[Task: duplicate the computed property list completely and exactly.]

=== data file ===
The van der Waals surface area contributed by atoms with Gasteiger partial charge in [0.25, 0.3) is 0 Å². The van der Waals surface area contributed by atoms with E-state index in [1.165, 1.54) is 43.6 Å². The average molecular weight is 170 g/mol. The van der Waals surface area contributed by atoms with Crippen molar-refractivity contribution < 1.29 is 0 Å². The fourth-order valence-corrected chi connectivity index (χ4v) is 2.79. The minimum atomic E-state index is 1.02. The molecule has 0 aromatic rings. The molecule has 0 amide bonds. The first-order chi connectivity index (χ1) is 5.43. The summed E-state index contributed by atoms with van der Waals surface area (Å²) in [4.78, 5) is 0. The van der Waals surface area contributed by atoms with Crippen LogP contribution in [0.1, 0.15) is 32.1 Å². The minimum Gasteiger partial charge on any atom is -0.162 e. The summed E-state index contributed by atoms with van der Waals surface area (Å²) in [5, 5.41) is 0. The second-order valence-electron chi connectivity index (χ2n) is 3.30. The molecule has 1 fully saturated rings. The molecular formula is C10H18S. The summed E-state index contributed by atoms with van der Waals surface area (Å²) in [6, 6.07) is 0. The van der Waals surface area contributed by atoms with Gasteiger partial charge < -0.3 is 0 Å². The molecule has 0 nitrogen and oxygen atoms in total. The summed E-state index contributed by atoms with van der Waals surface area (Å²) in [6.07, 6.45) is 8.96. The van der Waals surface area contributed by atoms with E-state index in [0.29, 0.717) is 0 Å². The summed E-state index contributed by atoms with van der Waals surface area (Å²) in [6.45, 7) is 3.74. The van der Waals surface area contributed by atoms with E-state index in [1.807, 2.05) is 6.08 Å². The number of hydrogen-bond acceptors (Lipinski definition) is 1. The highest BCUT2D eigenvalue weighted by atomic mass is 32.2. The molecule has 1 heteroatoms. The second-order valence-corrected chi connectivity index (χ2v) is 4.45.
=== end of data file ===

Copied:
The van der Waals surface area contributed by atoms with Gasteiger partial charge in [0.25, 0.3) is 0 Å². The van der Waals surface area contributed by atoms with E-state index in [1.165, 1.54) is 43.6 Å². The average molecular weight is 170 g/mol. The van der Waals surface area contributed by atoms with Crippen molar-refractivity contribution < 1.29 is 0 Å². The fourth-order valence-corrected chi connectivity index (χ4v) is 2.79. The minimum atomic E-state index is 1.02. The molecule has 0 aromatic rings. The molecule has 0 amide bonds. The first-order chi connectivity index (χ1) is 5.43. The summed E-state index contributed by atoms with van der Waals surface area (Å²) in [4.78, 5) is 0. The van der Waals surface area contributed by atoms with Crippen LogP contribution in [0.1, 0.15) is 32.1 Å². The minimum Gasteiger partial charge on any atom is -0.162 e. The summed E-state index contributed by atoms with van der Waals surface area (Å²) in [5, 5.41) is 0. The second-order valence-electron chi connectivity index (χ2n) is 3.30. The molecule has 1 fully saturated rings. The molecular formula is C10H18S. The summed E-state index contributed by atoms with van der Waals surface area (Å²) in [6, 6.07) is 0. The van der Waals surface area contributed by atoms with Gasteiger partial charge < -0.3 is 0 Å². The molecule has 0 nitrogen and oxygen atoms in total. The summed E-state index contributed by atoms with van der Waals surface area (Å²) in [6.07, 6.45) is 8.96. The van der Waals surface area contributed by atoms with E-state index in [0.29, 0.717) is 0 Å². The summed E-state index contributed by atoms with van der Waals surface area (Å²) in [6.45, 7) is 3.74. The van der Waals surface area contributed by atoms with E-state index in [1.807, 2.05) is 6.08 Å². The number of hydrogen-bond acceptors (Lipinski definition) is 1. The highest BCUT2D eigenvalue weighted by atomic mass is 32.2. The molecule has 1 heteroatoms. The second-order valence-corrected chi connectivity index (χ2v) is 4.45.